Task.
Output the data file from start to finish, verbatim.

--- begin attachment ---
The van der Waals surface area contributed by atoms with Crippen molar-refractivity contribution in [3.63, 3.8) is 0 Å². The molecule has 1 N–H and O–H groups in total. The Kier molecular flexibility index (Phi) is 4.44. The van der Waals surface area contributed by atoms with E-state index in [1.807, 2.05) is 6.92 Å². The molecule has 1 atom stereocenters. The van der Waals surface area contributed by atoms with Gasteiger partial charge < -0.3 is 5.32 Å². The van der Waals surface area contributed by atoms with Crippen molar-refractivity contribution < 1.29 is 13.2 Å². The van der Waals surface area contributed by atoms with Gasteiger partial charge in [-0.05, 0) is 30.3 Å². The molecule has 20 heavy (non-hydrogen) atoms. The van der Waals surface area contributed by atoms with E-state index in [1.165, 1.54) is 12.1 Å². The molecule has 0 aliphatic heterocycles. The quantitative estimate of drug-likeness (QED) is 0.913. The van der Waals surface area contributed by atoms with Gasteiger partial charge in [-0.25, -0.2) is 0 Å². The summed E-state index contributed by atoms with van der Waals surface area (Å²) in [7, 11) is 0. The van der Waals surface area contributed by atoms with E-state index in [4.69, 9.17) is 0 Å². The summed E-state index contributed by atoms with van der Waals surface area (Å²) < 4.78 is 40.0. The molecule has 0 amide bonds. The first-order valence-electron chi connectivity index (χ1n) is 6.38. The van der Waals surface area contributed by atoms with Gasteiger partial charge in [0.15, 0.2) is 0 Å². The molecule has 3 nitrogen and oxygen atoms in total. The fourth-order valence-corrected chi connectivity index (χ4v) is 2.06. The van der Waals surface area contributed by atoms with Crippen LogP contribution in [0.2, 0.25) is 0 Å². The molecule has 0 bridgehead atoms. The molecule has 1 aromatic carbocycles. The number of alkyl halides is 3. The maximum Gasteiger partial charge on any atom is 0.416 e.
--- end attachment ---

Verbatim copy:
The van der Waals surface area contributed by atoms with Crippen molar-refractivity contribution in [3.63, 3.8) is 0 Å². The molecule has 1 N–H and O–H groups in total. The Kier molecular flexibility index (Phi) is 4.44. The van der Waals surface area contributed by atoms with E-state index in [1.807, 2.05) is 6.92 Å². The molecule has 1 atom stereocenters. The van der Waals surface area contributed by atoms with Gasteiger partial charge < -0.3 is 5.32 Å². The van der Waals surface area contributed by atoms with Crippen molar-refractivity contribution < 1.29 is 13.2 Å². The van der Waals surface area contributed by atoms with Gasteiger partial charge in [-0.05, 0) is 30.3 Å². The molecule has 20 heavy (non-hydrogen) atoms. The van der Waals surface area contributed by atoms with E-state index in [1.165, 1.54) is 12.1 Å². The molecule has 0 aliphatic heterocycles. The quantitative estimate of drug-likeness (QED) is 0.913. The van der Waals surface area contributed by atoms with Gasteiger partial charge in [-0.25, -0.2) is 0 Å². The summed E-state index contributed by atoms with van der Waals surface area (Å²) in [7, 11) is 0. The van der Waals surface area contributed by atoms with E-state index in [4.69, 9.17) is 0 Å². The summed E-state index contributed by atoms with van der Waals surface area (Å²) < 4.78 is 40.0. The molecule has 0 amide bonds. The first-order valence-electron chi connectivity index (χ1n) is 6.38. The van der Waals surface area contributed by atoms with Gasteiger partial charge in [0.15, 0.2) is 0 Å². The molecule has 3 nitrogen and oxygen atoms in total. The fourth-order valence-corrected chi connectivity index (χ4v) is 2.06. The van der Waals surface area contributed by atoms with Crippen LogP contribution in [0.2, 0.25) is 0 Å². The molecule has 0 bridgehead atoms. The molecule has 1 aromatic carbocycles. The number of alkyl halides is 3. The maximum Gasteiger partial charge on any atom is 0.416 e.